We were fifteen feet away from these cheetahs who were feasting on a fresh kill. Even Nelson couldn’t believe how close they let us come to them.
Below, hippos heading down into the Mara River, and crocs coming out of the water.
Elephants were everywhere, and for the most part, completely oblivious to people, even with their young.
Kathy and I back in camp.
A birthday celebration the staff threw for me on the Mara. Unforgettable.
The next day we sadly left our many new Maasai friends, and went to Tanzania to see the southern Serengeti, Lake Manyara, and the Ngorongoro Crater, a world heritage site.
Here are some of the marvelous animals and landscapes we saw there.
A yawning lion.
I could never get enough of zebras. They’re everywhere, especially in the Serengeti, alongside the wildebeasts, during the migration.
Here are two of the typical camps we stayed in.
The camps we used were all fixed sites. Every night, no matter which camp we were in, to get to, and from, the common dining area, we had to be acccompanied by a Maasai with a spear. We could often hear lions close by and ominous thrashing in the brush. The nights were as black as they can only be where there is no environmental light pollution, and the stars of the Southern Hemisphere shown with the most intense clarity. Night was alive with sound. One was lulled to sleep by a varied cacophony of animal noise.
There were always, however, others besides us, who just watched.
On the way to the Ngorongoro Crater, we stopped at the Olduvai Gorge, often called, ” The Cradle of Mankind.”
The gorge is a steep ravine that snakes for 30 miles through The Great Rift Valley. It has been the source of the oldest hominid fossil remains of our species and its progenitors. Louis and Mary Leakey began excavating here in 1931. Their work was continued by their son, Richard. The record for the oldest fossil remains has, over the last few decades, gone back and forth between Donald Johanson’s discoveries in Ethiopia ( eg. the famous, “Lucy,”) and Richard’s new findings, here in the gorge. Regardless, it is a magical place that fills one with awe at the thought of standing, literally, in the flow of evolution.
From Olduvai, we went on to the Ngorongormo Crater, which has been called,” The Eighth Wonder of the World.” It is a huge volcanic caldera whose area is close to 100 square miles. It is also a UNESCO World Heritage site that is the permanent home of over 25,000 large animals, and even more, during migratory season. There are game trails up the side that allow migratory animals in and out. It is basically, however, a completely isolated, unspoiled location. From the edge of the crater the view is breathtaking, from inside, the concentration of animals, incredible.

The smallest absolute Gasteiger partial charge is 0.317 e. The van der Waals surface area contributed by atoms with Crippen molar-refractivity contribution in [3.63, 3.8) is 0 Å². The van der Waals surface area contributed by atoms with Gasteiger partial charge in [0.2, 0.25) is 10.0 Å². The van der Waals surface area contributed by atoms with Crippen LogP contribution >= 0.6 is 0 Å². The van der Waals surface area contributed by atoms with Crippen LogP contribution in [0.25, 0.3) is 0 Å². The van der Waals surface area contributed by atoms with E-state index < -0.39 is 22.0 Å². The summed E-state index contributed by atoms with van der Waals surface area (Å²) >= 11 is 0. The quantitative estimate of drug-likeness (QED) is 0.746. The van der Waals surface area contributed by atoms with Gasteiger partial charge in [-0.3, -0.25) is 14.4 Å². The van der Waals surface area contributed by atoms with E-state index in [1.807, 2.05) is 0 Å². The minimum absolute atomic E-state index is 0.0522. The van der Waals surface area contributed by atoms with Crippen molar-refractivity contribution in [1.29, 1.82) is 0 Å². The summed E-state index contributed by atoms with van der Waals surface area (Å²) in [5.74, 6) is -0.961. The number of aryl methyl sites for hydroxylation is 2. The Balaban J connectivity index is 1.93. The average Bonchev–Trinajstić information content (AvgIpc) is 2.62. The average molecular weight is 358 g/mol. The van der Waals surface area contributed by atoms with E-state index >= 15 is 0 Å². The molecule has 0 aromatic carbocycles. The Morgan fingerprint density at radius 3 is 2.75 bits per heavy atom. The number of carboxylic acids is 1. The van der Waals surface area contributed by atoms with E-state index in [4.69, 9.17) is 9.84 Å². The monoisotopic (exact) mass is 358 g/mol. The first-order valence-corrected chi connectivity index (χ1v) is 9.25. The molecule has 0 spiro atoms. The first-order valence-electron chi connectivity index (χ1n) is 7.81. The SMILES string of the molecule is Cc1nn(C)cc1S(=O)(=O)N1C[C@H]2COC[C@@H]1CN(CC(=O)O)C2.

When they’re not hunting, lions like to sleep and cuddle. I was always shocked at how close they let you get to them. The king of the jungle is certainly not afraid of humans.
The awe and humility one feels being in this wild and ancient environment is life changing. It gives one a new sense of the order of things, and of how humankind fits into the larger environment. In some ways we have come far, but in others, we are so disconnected and out of harmony with the planet. One can’t help but feel we have been made custodians of a priceless treasure that is our duty to protect. Without this living history of our past, what kind of future will there be? We are all, “Out of Africa.”
I want to wish everyone a happy Thanksgiving. I feel such a deep gratitude to have been able to see these wonders in Africa. I hope everyone has the opportunity, at some point, to fulfill one of their life – long dreams, as I did, with this trip. Thank you all, as well, for your terrific support of the blog.